Page:The Comic English Grammar.djvu/48

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This account of persons will be very intelligible when the following Pastoral Fragment is reflected on:


I love thee, Susan, on my life:
Thou art the maiden for a wife.
He who lives single is an ass;
She who ne'er weds a luckless lass.
It's tiresome work to live alone;
So come with me, and be my own.


We maids are oft by men deceived;
Ye don't deserve to be believed;
You don't—but there's my hand—heigho!
They tell us, women can't say no!

The speaker or speakers are of the first person; those spoken to, of the second; and those spoken of, of the third.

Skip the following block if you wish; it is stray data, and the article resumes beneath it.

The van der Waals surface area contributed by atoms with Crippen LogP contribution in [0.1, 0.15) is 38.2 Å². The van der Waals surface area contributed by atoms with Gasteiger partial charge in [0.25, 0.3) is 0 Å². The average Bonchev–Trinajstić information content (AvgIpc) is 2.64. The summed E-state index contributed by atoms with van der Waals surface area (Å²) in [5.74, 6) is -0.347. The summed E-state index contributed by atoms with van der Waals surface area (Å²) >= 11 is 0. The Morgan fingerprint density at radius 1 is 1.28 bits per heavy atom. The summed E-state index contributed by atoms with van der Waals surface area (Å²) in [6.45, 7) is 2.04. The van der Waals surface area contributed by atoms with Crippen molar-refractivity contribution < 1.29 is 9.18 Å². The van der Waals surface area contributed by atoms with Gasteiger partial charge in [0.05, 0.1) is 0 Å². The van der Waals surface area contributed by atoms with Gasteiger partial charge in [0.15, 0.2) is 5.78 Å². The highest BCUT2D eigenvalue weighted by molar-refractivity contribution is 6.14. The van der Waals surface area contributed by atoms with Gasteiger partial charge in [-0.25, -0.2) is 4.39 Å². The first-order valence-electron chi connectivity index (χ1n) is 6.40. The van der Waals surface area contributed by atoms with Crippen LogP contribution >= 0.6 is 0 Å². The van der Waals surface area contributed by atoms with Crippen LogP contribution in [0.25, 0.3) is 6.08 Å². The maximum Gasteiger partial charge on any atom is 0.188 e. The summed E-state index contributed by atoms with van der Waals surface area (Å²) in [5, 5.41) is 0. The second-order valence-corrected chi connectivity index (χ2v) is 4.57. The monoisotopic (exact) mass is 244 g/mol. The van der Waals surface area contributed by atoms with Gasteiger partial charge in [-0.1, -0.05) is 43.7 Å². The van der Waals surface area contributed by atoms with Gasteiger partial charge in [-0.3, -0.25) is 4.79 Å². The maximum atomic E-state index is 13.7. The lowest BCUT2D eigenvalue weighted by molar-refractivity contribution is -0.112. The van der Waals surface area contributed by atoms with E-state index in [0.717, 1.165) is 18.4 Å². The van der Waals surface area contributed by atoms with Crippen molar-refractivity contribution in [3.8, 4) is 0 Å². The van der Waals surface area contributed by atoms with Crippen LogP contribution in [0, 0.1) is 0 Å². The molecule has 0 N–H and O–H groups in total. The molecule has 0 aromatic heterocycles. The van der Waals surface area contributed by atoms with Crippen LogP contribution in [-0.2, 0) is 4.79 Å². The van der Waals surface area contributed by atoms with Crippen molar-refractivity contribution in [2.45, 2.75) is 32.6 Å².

Of the three persons, the first is the most universally admired.

The second is the object of much adulation and flattery, and now and then of a little abuse.

The third person is generally made small account of; and, amongst other grievances, suffers a great deal from being frequently bitten about the back.

The Numbers of pronouns, like those of substantives, are, as we have already seen, two; the singular and the plural.

In addressing yourself to anybody, it is customary to use the second person plural instead of the singular. This practice most probably arose from a notion, that to be thought twice the man that the speaker was, gratified the vanity of the person addressed. Thus,